The invention described herein offers significant improvements over the prior art:

1. The imaging camera is located well off the track (27′ from track centerline) in a protective enclosure and is not subjected to vibrations.

2. Being located well off the track, the imaging camera does not interfere with normal track maintenance activities in any way or create a trip hazard to railroad workers.

3. The image analysis software contains sophisticated algorithms to discriminate against any object in the image that does not have the precise characteristic size and shape of an air hose. The analytical technique executed in the software is very proficient at avoiding false positive indications from broken straps, cables, debris, precipitation or other objects that may enter the field of view of the imaging camera.

4. The invention is also useful for measuring the railroad car coupler heights which are also located in the same “coupler gap” areas as the air hose assemblies.

BRIEF SUMMARY OF THE INVENTION

An aspect of the present invention is to provide an air hose height detection system using a camera and a back lit screen, building, or wall to highlight the air hose video profile in all weather and light conditions.

Another aspect of the present invention is to provide a weather resistant enclosure for the camera.

Another aspect of the present invention is to provide three methods of detecting the “coupler gap” between adjacent railroad cars where the air hose assemblies reside.

Another aspect of the present invention is to provide a reliable machine vision algorithm to detect a low air hose.

Another aspect of the present invention is to provide a remote alarm communication sub-system connected to the low air hose detector.

Another aspect of the present invention is to provide a car coupler height detector within the same system as the low-air hose detector.

Other aspects of this invention will appear from the following description and appended claims, reference being made to the accompanying drawings forming a part of this specification wherein like reference characters designate corresponding parts in the several views.

An enclosed camera is mounted to aim perpendicular to a train track at a screen installed on the opposite side of the track. The screen has a light source. The source could be a searchlight aimed at it, or internal bulbs or a searchlight aimed from the back and through the screen. The screen could be replaced with a lightly colored uniform background, such as the side of a building or wall, with illumination for uniform image background at night or in low light conditions.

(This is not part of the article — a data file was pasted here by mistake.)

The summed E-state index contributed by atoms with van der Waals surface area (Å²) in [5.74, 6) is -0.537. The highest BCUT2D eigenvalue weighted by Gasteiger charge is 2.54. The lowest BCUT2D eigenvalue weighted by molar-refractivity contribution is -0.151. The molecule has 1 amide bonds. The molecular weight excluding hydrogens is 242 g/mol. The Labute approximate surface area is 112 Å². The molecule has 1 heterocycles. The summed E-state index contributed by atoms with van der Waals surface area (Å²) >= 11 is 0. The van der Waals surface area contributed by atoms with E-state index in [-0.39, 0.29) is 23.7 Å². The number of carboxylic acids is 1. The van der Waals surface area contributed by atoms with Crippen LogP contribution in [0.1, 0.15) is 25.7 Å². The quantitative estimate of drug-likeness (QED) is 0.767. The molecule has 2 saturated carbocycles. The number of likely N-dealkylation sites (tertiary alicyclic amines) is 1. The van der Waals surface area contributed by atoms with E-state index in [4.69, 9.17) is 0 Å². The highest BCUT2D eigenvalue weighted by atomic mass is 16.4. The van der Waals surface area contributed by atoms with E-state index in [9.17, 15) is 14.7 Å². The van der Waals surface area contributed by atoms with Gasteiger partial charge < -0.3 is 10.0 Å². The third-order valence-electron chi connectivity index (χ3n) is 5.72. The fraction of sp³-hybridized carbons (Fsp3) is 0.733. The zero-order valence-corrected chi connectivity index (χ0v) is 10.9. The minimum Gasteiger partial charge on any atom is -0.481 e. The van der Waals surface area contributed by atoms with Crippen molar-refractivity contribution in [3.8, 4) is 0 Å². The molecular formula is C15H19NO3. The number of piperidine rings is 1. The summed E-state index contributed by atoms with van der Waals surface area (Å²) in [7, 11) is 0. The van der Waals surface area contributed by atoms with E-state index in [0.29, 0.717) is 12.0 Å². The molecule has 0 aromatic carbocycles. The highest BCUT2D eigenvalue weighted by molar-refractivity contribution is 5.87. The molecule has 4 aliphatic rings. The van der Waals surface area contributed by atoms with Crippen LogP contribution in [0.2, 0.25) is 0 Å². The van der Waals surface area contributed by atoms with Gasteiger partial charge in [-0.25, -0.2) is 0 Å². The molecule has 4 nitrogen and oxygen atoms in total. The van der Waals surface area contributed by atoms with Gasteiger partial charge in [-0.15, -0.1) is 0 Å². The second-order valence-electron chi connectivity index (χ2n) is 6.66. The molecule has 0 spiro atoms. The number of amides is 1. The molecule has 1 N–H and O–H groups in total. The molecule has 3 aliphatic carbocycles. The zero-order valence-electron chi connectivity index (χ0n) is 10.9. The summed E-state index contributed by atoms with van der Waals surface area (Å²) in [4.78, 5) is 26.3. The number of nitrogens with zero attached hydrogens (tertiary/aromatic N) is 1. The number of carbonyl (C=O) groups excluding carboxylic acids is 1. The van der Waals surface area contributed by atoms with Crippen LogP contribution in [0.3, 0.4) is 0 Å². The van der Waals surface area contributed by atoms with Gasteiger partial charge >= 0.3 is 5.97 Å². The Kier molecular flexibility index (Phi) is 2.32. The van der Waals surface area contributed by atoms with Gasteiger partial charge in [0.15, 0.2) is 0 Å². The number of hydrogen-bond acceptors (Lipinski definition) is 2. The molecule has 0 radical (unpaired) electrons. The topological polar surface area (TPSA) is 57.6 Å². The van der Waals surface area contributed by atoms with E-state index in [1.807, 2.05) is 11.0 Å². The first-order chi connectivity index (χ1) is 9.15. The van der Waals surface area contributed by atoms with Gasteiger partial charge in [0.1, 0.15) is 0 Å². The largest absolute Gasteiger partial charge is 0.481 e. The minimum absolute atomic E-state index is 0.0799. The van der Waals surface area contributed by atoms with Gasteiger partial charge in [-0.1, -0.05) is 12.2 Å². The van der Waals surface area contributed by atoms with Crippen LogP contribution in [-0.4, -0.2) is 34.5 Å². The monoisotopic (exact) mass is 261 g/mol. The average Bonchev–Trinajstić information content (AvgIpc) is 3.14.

As a train passes by at perhaps forty miles per hour, the air hose is contrasted against the screen to create a video image captured by a control computer. Custom algorithms reliably define the outline of each air hose and determine a low air hose condition. Optional car coupler finder algorithms also operate.

A camera resides at the side of the track and images the specific coupler gap area of a passing train. An illuminated back light panel or wall provides for consistent contrast and nighttime operation. A sophisticated camera exposure adjustment algorithm compensates for variable ambient lighting conditions. A method of signaling the camera imaging system that a coupler gap is present in the camera field of view and to acquire the current image frame is provided. A “hose finder” algorithm detects hoses in images and finds their lowest point above the top of rail. The “hose finder” algorithm discriminates against cables, straps, and other objects in coupler gap. The top of rail is automatically detected by a machine vision algorithm for hose height measurement.

BRIEF DESCRIPTION OF THE DRAWINGS

FIG. 1 is a schematic view of the air hose height detection system.

FIG. 2 is a side plan view of a the air hose height detection system.

FIG. 3 is a side plan view of the camera enclosure.

FIG. 4 is a front plan view of the camera enclosure.

FIG. 5 is a side plan view of a screen lit up by a front searchlight.

FIG. 6 is a side plan view of a screen lit up by a rear searchlight.

FIG. 7 is a side plan view of a screen having internal bulbs.

FIG. 8 is a side view of the coupler gap area between cars.

FIG. 9 is a front plan view of the air hose height detection system, the coupler gap detector and a car with air hose assembly.

FIG. 10 is a side view showing the camera's perspective of the back light screen or wall with applied test patterns for identifying a coupler gap.

FIG. 11 is a side plan view of a wheel detector with a wheel passing over and corresponding voltage signal.

FIG. 12 is a graph of wheel detector voltage signals plotted against time for a typical train.

FIG. 13 is a view of a camera image frame containing the image analysis tools used to identify air hoses and couplers and measure their heights above the top edge of the rail

FIG. 14 is an example chart of an air hose/coupler height output file.

FIG. 15 is an example file for a low air hose warning ready for network transmission.

FIGS. 16A, 16B, 16C, 16D are a logic flow chart of the program that detects air hoses and couplers and measures their heights using the first method of detecting coupler gaps.